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Jess Walter about trying not to hoard beloved books

Jess Walter about trying not to hoard beloved books

WALTER: I just started J. Robert Lennon’s novel “Subdivision”, which is so weird and funny. I also read George R. Stewart’s “Storm,” a 70-year-old novel that anticipates fiction about climate change. It has the most evocative description of a storm in the West in the 1940s. Then I read “The Undocumented Americans,” an amazing book by Karla Cornejo Villavicencio. A character in my next novel is undocumented, so I read as many books as I can about it.

BOOKS: How did you come across “Storm”?

WALTER: I love the New York Review of Books Classics. I signed up to get one a month, but I think it was a trick to try to kill me. They are toppling over from my bedside table and are about to crush me. I’ve discovered some amazing books, such as Lenora Carrington’s “The Hearing Trumpet”, this very funny, surreal book. The one that convinced me to subscribe was John Williams’ “Stoner”. I appreciate so much that they are constantly breaking the world for books you have not heard of. Sometimes you feel like reading someone you would not encounter on a book trip. I’ve also gotten to the point where I treat the book everyone talks about as the restaurant everyone talks about. I’ll give it another year and see how the tongues hold. It’s nice to read a book when everyone has moved on from it.

BOOKS: What books have you done that with?

WALTER: “How to Write an Autobiographical Novel” by Alexander Chee. All the writers talked about it at one point. When I got to it, I saw why. It has such a generous and thoughtful depiction of writing. I also read Amor Towles “A Lord in Moscow” after all had.

BOOKS: What was your last best read?

WALTER: I’m a big fan of Percival Everett. His book “Phone”, even though it was not his best book, stuck with me because of his ingenuity. Esi Edugyan’s “Washington Black” was another book that really stuck with me, like “A Lord in Moscow.”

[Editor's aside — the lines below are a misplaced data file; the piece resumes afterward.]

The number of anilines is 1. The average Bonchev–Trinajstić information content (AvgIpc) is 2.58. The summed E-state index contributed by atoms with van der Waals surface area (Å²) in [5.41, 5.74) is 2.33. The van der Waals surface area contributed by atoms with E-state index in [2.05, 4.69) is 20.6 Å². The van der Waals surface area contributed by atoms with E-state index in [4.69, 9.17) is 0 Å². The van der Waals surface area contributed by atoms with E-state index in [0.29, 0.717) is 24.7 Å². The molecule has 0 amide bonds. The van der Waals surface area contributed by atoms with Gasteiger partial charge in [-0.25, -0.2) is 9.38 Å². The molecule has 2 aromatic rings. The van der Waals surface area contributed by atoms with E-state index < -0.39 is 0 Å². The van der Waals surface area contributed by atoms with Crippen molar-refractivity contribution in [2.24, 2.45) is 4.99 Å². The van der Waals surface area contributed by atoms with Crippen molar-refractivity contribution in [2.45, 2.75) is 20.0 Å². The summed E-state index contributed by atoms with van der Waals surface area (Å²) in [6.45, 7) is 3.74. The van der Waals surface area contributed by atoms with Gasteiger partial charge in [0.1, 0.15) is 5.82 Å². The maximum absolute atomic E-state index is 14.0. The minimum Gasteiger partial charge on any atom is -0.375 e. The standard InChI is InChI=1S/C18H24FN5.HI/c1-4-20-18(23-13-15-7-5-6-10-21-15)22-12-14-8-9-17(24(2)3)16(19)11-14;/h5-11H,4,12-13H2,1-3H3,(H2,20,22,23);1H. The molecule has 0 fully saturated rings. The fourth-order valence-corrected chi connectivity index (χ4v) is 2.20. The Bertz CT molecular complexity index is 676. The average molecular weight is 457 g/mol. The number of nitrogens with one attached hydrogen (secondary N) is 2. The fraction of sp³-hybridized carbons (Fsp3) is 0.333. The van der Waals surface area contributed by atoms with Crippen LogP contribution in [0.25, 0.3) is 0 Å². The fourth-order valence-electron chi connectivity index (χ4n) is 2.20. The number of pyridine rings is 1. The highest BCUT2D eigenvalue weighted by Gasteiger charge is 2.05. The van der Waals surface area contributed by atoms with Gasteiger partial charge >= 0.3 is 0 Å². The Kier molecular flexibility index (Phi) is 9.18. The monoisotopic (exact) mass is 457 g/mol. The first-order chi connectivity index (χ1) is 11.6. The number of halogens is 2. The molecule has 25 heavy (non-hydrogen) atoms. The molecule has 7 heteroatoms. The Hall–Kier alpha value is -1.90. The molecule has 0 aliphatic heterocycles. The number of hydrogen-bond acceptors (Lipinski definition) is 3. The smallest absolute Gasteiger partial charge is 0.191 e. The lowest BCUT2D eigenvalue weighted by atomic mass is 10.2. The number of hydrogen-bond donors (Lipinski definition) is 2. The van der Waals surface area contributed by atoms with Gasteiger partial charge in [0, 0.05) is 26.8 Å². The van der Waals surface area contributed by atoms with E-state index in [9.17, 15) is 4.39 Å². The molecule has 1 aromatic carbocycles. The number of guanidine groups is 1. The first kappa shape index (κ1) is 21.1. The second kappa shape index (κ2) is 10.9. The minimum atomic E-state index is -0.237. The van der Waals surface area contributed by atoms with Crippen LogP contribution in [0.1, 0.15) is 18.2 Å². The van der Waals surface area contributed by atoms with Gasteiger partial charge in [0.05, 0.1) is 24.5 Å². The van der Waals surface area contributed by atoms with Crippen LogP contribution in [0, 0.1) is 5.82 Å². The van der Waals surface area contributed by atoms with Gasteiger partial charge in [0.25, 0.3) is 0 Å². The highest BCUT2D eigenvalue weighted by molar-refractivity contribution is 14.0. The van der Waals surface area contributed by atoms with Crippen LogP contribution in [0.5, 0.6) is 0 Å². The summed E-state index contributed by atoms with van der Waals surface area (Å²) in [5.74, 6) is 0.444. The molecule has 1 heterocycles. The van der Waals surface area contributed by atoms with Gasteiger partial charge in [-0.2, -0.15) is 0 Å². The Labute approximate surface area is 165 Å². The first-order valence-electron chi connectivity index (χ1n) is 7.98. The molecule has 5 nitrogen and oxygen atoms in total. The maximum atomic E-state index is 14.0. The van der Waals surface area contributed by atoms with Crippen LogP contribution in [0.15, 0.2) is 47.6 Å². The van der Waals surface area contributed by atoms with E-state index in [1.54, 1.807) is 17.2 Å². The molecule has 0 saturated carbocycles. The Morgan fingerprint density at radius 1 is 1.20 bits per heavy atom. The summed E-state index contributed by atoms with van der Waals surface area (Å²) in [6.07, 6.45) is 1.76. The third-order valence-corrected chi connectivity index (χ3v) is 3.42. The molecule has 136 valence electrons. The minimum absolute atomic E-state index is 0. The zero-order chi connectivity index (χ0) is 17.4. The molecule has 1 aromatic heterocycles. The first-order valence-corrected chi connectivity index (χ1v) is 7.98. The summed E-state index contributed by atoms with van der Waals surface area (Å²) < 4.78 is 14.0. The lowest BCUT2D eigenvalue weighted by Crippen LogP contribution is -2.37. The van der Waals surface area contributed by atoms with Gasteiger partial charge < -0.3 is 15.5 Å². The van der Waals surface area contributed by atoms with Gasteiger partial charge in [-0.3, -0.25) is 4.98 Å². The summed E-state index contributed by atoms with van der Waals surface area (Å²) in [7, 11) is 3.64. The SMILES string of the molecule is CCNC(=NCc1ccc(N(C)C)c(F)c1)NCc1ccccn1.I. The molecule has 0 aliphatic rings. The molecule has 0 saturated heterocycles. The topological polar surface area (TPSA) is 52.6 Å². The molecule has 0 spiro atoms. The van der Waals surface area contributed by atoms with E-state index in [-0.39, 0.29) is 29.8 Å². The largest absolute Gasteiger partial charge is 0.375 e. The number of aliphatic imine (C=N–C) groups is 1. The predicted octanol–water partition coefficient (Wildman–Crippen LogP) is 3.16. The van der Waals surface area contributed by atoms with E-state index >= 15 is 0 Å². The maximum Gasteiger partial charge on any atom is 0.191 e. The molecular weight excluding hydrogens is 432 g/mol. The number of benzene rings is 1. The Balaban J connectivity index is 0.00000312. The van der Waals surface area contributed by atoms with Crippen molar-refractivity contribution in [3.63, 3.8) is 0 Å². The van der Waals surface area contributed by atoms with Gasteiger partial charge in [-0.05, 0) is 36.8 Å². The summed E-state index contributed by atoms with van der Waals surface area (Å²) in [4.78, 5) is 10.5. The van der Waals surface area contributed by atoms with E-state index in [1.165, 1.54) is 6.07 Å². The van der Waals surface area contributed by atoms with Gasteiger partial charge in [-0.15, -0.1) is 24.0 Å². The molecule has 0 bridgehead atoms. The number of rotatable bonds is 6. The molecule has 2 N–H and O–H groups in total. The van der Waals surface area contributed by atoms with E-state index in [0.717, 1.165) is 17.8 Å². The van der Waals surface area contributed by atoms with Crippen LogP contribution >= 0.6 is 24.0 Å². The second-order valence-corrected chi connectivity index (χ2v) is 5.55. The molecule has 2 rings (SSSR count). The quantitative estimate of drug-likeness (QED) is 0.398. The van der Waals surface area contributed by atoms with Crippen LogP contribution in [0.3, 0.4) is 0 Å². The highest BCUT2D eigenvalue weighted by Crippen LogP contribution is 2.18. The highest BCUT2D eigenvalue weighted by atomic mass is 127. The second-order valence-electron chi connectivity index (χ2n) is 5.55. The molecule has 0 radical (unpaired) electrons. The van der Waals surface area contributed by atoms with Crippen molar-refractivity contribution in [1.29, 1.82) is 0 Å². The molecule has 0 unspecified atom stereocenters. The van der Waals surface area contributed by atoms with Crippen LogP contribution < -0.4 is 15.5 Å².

BOOKS: Were you a great reader as a child?

WALTER: When I was five, I got a stick in my left eye and could not play outside for a while. I started devouring books about cowboys, dinosaurs, and polar explorations. One day I was walking away from the house and when I came back I told my mother that I had been to the library. She thought I figured it out until the library called to say my removal loan had arrived.

BOOKS: Do you own many books?

WALTER: Too many. My wife got one of the small libraries in front of our house. Enough people know where I live, I feel like I have to put good books out there. It has been a great way to pair down, but people also put their books in there. Someone put Andrew Sean Greer’s “Less” in, one of the books I had deliberately delayed reading. I stole it from my own little library.

BOOKS: Do you collect books?

WALTER: I would try to gather all the books that were really meaningful to me in hardcover. I quickly gave up that project, but I have books like Marilynne Robinson’s “Gilead,” Don DeLillo’s novels, and Toni Morrison’s books.

BOOKS: Why did you give up?

WALTER: At some point, there is something wildly obsessed with having to own books that you have already read. There was an epic yard sale here at a bookstore. He had 15 copies of the same book. When I turned 53, the age my mother died, my own mortality made me not want to leave my children with it. I tried to loosen my fingers a little and let the books go out into the world where they belong.

Follow us on Facebook or Twitter @GlobeBiblio. Amy Sutherland is the latest author of “Rescuing Penny Jane” and can be reached at [email protected]

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